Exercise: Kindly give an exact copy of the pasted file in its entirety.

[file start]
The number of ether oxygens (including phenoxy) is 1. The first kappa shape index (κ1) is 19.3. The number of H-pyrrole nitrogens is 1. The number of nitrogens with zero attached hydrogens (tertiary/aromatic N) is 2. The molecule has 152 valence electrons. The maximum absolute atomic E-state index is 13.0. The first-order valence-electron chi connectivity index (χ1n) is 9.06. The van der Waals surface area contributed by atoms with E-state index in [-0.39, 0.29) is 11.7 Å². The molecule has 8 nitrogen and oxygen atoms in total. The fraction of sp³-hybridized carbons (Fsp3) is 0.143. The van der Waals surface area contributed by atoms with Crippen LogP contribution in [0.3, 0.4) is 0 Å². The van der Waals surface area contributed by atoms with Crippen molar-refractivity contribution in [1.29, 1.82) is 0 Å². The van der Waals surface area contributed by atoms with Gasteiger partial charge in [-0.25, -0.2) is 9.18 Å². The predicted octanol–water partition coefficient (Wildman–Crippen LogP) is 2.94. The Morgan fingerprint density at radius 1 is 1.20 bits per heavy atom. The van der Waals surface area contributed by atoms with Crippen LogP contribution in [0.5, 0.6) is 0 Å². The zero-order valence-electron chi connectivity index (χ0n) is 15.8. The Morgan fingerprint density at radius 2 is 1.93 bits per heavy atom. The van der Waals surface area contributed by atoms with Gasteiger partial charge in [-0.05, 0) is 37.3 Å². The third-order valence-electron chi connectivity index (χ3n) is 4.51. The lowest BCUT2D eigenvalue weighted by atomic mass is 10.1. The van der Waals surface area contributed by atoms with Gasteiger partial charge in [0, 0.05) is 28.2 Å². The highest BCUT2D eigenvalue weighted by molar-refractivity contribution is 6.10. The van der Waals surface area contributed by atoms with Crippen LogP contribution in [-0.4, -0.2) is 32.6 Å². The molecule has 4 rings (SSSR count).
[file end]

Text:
The number of ether oxygens (including phenoxy) is 1. The first kappa shape index (κ1) is 19.3. The number of H-pyrrole nitrogens is 1. The number of nitrogens with zero attached hydrogens (tertiary/aromatic N) is 2. The molecule has 152 valence electrons. The maximum absolute atomic E-state index is 13.0. The first-order valence-electron chi connectivity index (χ1n) is 9.06. The van der Waals surface area contributed by atoms with E-state index in [-0.39, 0.29) is 11.7 Å². The molecule has 8 nitrogen and oxygen atoms in total. The fraction of sp³-hybridized carbons (Fsp3) is 0.143. The van der Waals surface area contributed by atoms with Crippen LogP contribution in [0.3, 0.4) is 0 Å². The van der Waals surface area contributed by atoms with Crippen molar-refractivity contribution in [1.29, 1.82) is 0 Å². The van der Waals surface area contributed by atoms with Gasteiger partial charge in [-0.25, -0.2) is 9.18 Å². The predicted octanol–water partition coefficient (Wildman–Crippen LogP) is 2.94. The Morgan fingerprint density at radius 1 is 1.20 bits per heavy atom. The van der Waals surface area contributed by atoms with Crippen LogP contribution in [0.5, 0.6) is 0 Å². The zero-order valence-electron chi connectivity index (χ0n) is 15.8. The Morgan fingerprint density at radius 2 is 1.93 bits per heavy atom. The van der Waals surface area contributed by atoms with Gasteiger partial charge in [-0.05, 0) is 37.3 Å². The third-order valence-electron chi connectivity index (χ3n) is 4.51. The lowest BCUT2D eigenvalue weighted by atomic mass is 10.1. The van der Waals surface area contributed by atoms with Gasteiger partial charge in [0, 0.05) is 28.2 Å². The highest BCUT2D eigenvalue weighted by molar-refractivity contribution is 6.10. The van der Waals surface area contributed by atoms with Crippen LogP contribution in [-0.4, -0.2) is 32.6 Å². The molecule has 4 rings (SSSR count).